Today’s Gospel reading takes place just after Jesus tells the disciples that “…unless you eat the flesh of the Son of Man and drink his blood, you do not have life within you.” He tells them “It is the Spirit that gives life…the words I have spoken to you are Spirit and Life.” And they struggled with it…and some of them went away; we struggle with it today, and some of us have gone away.

Faith is a gift from the Father that allows us to see; it allows us to focus beyond mere logical reality… beyond mere flesh that is of no avail. Faith infuses the Spirit into our ability to understand. It allows us to accept what is hard. Faith opens our hearts to the Spirit, and allows our reason to be convinced.

Jesus’ words are Spirit and life…they infuse us with the gift of belief, and they bring us to life. Peter is the one who says it the best…”We have come to believe and are convinced that you are the Holy One of God.”

If only the rest of us…disciples both then and now…will open our hearts and our heads at the same time so we can see; so that we can believe and understand the Truth…even when it’s hard. W.W.

Tuesday, April 16, 2013

I Hope You Dance

Several years ago, a noted Southeastern Conference football coach was a little bit frustrated with his team. It seems that they had a lot of talent but it just wasn’t showing in practice or on the field. Were they just not interested? Did they care? So, he sat them down and had them listen to a country music song by Lee Ann Womack in hope that it would inspire them. Here are a few of the verses of her song, “I hope you dance”.
I hope you never fear those mountains in the distance
Never settle for the path of least resistance

Give the heavens above more than just a passing glance
And when you get the choice to sit it out or dance
I hope you dance
I hope you dance

As parishioners of St. Paul’s Parish, we have many opportunities to “dance”. We can do this by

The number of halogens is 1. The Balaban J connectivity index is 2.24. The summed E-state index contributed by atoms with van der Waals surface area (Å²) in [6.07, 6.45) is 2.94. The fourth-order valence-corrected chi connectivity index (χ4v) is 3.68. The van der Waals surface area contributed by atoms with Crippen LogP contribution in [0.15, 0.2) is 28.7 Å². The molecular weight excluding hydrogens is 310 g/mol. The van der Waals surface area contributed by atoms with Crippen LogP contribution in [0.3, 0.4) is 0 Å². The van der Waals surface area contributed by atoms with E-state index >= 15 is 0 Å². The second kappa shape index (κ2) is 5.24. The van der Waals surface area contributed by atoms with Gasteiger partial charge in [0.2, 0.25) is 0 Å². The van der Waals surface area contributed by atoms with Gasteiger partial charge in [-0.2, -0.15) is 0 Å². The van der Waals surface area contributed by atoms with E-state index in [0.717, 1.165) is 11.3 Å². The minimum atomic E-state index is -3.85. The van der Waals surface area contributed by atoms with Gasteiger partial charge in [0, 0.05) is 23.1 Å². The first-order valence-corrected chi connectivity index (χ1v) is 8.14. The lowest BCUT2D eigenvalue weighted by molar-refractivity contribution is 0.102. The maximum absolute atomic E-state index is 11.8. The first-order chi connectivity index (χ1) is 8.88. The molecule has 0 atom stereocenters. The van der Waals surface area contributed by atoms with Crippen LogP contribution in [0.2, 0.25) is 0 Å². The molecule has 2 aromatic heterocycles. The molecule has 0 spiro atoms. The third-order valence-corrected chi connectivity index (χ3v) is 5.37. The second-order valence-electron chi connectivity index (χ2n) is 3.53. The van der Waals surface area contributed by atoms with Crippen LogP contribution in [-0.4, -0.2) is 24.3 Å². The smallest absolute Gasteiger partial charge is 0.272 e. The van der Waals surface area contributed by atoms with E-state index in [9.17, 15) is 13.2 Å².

becoming involved in stewardship via one of the 58 current ministries instead of sitting on the sidelines.   These ministries give us plenty of opportunities to share our time, talent and treasure. Even so, while many of us are actively involved in parish ministries, some choose not to do so. Why? Here are some classic excuses and why they just don’t hold up in the light of day.

·        They have enough people already. Well, that’s not always the case and in scripture it says, “Each one should use whatever gift he has received to serve others.” (1 Peter 4:10).
·        I’m not holy enough.  Again, it is written, “…for all have sinned and fall short of the glory of God." (Romans 3:23) And no matter the stage of life you're in or what your past has been, God wants to use you now!
·        I don’t have the time. What could be more important than time given in service to your Lord and Savior?    In (Luke 16:13) it says "No one can serve two masters. Either you will hate the one and love the other, or you will be devoted to the one and despise the other….”
·        I don’t have any special talent. Not true.  "Just as each of us has one body with many parts, and these parts perform different functions, so in Christ we, who are many, become one body, each member belonging to all the others in order to function as a whole. We have different gifts, according to the grace given us." (Romans 12:4-6a).
·        I’m not into self- edification. Good because that’s not what God expects of you either. Following his example, our Lord expects you to be a Servant Leader. He made it very clear to his disciples when He found them arguing among themselves. “Whomever wishes to be first, shall be the last of all and the servant of all” (Mark 10:35)

 Those who serve in a ministry often say that they feel truly blessed and that they “receive much more from serving others, than what they feel they give”. So, with that in mind, my prayer for all parishioners on the sidelines is that you “dance” and keep these verses from another song uppermost in your mind.

I danced for the Scribes and the Pharisees
They wouldn't dance, they wouldn't follow me
I danced for the fishermen James and John
They came with me so the dance went on
Dance, dance, wherever you may be
I am the Lord of the dance, said He
And I lead you all, wherever you may be
And I lead you all in the dance, said He.

'Lord of the Dance' by Sidney Carter 
Post by J.G.